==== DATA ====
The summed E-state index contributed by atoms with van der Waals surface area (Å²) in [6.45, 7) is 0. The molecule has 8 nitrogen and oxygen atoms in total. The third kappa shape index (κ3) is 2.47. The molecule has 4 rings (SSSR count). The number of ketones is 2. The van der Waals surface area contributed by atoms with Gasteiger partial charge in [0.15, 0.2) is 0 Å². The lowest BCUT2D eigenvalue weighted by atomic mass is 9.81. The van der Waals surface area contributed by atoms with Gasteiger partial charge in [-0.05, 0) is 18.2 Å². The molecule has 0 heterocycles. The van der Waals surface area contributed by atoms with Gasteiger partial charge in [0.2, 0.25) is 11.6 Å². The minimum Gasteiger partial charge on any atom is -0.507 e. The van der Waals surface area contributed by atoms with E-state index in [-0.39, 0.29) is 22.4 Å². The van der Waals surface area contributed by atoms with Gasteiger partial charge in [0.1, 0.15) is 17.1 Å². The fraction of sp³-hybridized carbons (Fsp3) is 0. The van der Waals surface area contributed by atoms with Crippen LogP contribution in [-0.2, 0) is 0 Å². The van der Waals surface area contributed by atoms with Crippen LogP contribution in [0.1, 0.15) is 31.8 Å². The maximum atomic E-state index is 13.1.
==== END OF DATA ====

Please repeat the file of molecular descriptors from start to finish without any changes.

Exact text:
The summed E-state index contributed by atoms with van der Waals surface area (Å²) in [6.45, 7) is 0. The molecule has 8 nitrogen and oxygen atoms in total. The third kappa shape index (κ3) is 2.47. The molecule has 4 rings (SSSR count). The number of ketones is 2. The van der Waals surface area contributed by atoms with Gasteiger partial charge in [0.15, 0.2) is 0 Å². The lowest BCUT2D eigenvalue weighted by atomic mass is 9.81. The van der Waals surface area contributed by atoms with Gasteiger partial charge in [-0.05, 0) is 18.2 Å². The molecule has 0 heterocycles. The van der Waals surface area contributed by atoms with Gasteiger partial charge in [0.2, 0.25) is 11.6 Å². The minimum Gasteiger partial charge on any atom is -0.507 e. The van der Waals surface area contributed by atoms with E-state index in [-0.39, 0.29) is 22.4 Å². The van der Waals surface area contributed by atoms with Gasteiger partial charge in [0.1, 0.15) is 17.1 Å². The fraction of sp³-hybridized carbons (Fsp3) is 0. The van der Waals surface area contributed by atoms with Crippen LogP contribution in [-0.2, 0) is 0 Å². The van der Waals surface area contributed by atoms with Crippen LogP contribution in [0.1, 0.15) is 31.8 Å². The maximum atomic E-state index is 13.1.